Q. What is the core of your research?
A. I strive to help MBA students and executives become more effective at their jobs. Most people now recognize that the excessive pursuit of profit and top-down management approaches don’t work – we need a new model. I believe this new approach should be about companies pursuing a noble goal, putting people at the center and embracing all stakeholders. I wrote “The Heart of Business: Leadership Principles for the Next Era of Capitalism” as a practical manual for leaders who want to move in this direction.
Q. You turned around a struggling Best Buy starting in 2012 – what was your greatest challenge and most important learning?
A. In 2012, everyone thought Best Buy was going to be gone. There was not a single buy recommendation on the title. People thought Amazon would destroy us. They also believed that Microsoft and Apple opening their own stores would ruin us. There were strategic, leadership and operational challenges, as the quality of our services also declined. At the same time, the share price fell precipitously. So there was an unlimited challenge menu. Investors have recommended that we close stores and fire people – like people are the problem. But I felt that people were the source of the solution, so I decided to take a human-centered approach.
From a strategic standpoint, we started to match Amazon’s prices, invested online, strengthened the supply chain, started shipping same day products, strengthened our stores and partnerships with key suppliers. But that was the ‘what’ – the key point was the ‘how’. It came from people. We listened to our front-liners, rebuilt the team at the top, and cut non-salary expenses rather than laying people off – thus creating an energy that inspired our people to focus on growing the business. A business can define its purpose, but to bring it to life you need your employees to feel leadership from the inside out. As our employees began to talk about customer feedback and independently think about innovations and solutions to business problems, we entered an environment of growth. At the same time, we started to think about how to relate the dreams and aspirations of our people to their work.
The result was more energy, created by releasing human magic. Another lesson I learned is that the all-knowing superhero CEO is a myth: People look for leaders who are genuine, vulnerable, honest, empathetic, and able to listen to them. I also discovered a strong connection between a happier workforce and a thriving business – in 2012, the Best Buy stock price was $ 11. Today it’s $ 123.
This 11-fold rise in the share price was motivated by human magic being harnessed in the company. A business is a human organization made up of individuals working together towards a goal – if you have teams that are happy to be with you, it leads to happy customers and shareholders. A determined human organization achieves this.
Microsoft, led by Satya Nadella, promotes a people-centered approach. Ralph Lauren focuses on sustainability and diversity while Unilever led by Paul Polman has done groundbreaking work for the environment – the Milton Doctrine Friedman is definitely over “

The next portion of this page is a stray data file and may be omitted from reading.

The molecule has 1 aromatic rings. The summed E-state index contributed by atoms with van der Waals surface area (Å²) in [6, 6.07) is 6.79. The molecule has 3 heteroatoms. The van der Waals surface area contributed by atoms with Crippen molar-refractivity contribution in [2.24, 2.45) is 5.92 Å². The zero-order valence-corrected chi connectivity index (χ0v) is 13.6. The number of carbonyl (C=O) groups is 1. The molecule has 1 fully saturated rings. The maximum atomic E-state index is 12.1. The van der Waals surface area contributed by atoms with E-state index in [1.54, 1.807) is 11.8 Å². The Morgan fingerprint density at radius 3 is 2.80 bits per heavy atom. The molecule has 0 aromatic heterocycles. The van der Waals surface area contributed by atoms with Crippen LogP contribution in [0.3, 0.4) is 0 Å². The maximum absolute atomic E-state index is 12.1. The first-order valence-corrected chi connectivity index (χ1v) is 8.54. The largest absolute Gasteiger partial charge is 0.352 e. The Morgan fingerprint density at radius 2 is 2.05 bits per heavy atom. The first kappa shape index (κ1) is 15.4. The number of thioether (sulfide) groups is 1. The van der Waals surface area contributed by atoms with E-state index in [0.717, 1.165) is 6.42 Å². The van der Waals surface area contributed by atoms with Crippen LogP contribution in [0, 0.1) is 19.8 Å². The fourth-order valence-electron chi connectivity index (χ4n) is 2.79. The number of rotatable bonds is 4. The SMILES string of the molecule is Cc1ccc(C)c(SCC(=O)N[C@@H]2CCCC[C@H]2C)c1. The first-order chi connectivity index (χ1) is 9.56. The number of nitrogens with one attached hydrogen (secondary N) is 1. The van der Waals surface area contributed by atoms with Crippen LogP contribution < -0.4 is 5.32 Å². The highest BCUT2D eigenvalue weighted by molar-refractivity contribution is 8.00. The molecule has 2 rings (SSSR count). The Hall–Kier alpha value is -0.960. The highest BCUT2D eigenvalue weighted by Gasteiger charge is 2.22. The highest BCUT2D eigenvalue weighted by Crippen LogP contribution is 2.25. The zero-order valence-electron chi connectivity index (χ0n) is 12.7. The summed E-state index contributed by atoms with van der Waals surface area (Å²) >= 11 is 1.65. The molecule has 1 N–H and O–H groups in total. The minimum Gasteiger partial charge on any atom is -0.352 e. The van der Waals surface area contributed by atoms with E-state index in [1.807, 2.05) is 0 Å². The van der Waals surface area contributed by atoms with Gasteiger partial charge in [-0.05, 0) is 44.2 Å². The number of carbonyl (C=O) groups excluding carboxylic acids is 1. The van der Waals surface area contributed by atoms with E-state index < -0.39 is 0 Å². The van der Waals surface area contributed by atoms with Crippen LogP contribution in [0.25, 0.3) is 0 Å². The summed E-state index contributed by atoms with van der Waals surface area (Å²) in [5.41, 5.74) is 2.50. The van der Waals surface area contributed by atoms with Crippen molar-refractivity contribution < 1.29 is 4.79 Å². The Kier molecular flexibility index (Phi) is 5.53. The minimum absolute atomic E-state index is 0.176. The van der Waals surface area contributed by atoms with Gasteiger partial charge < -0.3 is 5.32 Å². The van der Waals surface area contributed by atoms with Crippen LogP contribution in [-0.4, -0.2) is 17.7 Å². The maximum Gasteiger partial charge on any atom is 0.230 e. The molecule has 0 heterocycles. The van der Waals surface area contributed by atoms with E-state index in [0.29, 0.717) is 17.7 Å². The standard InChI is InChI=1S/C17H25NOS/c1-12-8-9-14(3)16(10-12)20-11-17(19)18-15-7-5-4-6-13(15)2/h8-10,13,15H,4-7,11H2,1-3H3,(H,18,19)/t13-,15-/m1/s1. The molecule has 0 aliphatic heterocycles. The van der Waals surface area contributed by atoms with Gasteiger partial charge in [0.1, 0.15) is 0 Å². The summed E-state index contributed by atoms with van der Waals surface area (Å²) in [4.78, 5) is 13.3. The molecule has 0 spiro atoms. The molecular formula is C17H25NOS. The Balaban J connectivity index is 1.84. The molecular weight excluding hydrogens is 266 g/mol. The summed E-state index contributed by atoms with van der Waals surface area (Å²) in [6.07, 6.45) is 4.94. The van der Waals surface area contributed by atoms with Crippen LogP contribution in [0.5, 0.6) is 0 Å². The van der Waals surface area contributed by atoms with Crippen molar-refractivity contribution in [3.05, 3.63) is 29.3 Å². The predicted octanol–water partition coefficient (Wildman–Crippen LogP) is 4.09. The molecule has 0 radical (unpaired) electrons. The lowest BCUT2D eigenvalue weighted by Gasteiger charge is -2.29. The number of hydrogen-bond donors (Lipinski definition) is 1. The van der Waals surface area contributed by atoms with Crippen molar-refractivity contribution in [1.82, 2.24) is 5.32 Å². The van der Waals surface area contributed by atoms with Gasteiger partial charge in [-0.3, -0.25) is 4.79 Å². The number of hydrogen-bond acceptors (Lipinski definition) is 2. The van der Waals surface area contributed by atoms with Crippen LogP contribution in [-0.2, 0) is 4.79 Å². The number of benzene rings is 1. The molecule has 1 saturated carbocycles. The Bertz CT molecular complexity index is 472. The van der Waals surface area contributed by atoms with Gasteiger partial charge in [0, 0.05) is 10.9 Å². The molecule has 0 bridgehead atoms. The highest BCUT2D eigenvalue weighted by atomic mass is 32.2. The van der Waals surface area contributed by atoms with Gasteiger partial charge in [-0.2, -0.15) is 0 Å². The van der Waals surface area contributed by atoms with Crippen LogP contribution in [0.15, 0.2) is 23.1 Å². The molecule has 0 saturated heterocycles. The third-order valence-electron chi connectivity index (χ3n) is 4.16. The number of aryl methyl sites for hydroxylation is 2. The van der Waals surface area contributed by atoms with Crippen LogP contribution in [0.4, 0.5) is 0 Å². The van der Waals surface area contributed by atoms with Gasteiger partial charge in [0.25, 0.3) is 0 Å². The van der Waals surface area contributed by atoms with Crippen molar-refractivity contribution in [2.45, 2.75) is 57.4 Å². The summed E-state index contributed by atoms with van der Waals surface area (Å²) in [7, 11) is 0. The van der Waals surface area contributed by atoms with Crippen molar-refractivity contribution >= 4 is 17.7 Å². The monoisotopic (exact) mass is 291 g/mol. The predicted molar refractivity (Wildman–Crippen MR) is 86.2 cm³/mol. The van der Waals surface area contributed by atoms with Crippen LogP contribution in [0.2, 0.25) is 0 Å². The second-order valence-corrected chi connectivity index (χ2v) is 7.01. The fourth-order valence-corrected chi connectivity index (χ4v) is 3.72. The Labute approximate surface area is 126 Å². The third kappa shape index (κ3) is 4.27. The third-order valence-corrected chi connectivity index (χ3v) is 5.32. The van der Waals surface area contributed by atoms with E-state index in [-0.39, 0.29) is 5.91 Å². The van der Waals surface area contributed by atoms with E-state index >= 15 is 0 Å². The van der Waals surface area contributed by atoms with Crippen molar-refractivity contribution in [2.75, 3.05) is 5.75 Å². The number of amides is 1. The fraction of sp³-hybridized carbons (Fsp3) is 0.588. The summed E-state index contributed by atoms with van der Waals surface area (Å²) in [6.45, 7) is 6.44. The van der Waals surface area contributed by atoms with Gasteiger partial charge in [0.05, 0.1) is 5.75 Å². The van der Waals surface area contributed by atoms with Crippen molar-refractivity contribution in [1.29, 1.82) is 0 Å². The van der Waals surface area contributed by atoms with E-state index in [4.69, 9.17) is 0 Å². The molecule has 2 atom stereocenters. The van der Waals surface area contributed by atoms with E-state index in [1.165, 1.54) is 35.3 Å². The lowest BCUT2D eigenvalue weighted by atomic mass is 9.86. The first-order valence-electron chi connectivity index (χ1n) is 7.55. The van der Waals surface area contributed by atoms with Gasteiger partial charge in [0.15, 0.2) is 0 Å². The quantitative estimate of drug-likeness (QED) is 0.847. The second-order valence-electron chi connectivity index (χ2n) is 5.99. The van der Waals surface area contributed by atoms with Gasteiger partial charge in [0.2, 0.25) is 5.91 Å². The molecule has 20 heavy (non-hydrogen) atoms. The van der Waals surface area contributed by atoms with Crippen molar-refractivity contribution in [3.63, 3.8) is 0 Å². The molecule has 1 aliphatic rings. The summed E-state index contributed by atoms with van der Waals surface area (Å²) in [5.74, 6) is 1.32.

Q. In the face of digital marketing, how did you get a physical business like Best Buy to be friends with customers?
A. Technology, digital marketing, etc. can be great tools. But these are tools for something – as a business you have to have your value proposition. With Best Buy, we have set out to enrich the lives of our customers with technology. It was a good move because companies find their raison d’être at the intersection of what the world needs and what they are particularly good at. At Best Buy, we’ve created teams to help customers set up units like a home office. Supporting our customers became our goal – profit was the result.
Q. The world today is facing a pandemic and climate change. Faced with such challenges, what leadership principles should companies adopt?
A. These are multifaceted crises that require a completely new approach. We need to change the way we think about doing business – after all, the definition of insanity, as Albert Einstein said, is to repeat the same thing and hope for a different outcome. Businesses must embrace all stakeholders with a declaration of interdependence now. Look at the instability that happened after George Floyd in the United States – if a city is on fire, the stores can’t open. Likewise, with climate change, if the planet is on fire, businesses cannot work. We must now conduct our business not only within their four walls, but embracing all stakeholders and working for mutual welfare.
Q. Are there any companies that you find inspiring from this perspective?
A. There are a lot of them and that’s good news: Microsoft, led by Satya Nadella, promotes a human-centric approach. Ralph Lauren, of which I am a part, focuses on sustainability and diversity. Unilever, under the leadership of Paul Polman, has done groundbreaking work for the environment. Many companies now realize that by investing in all of our stakeholders, we can help create a better future. The Milton Friedman doctrine is definitely over.
(Opinions expressed are personal)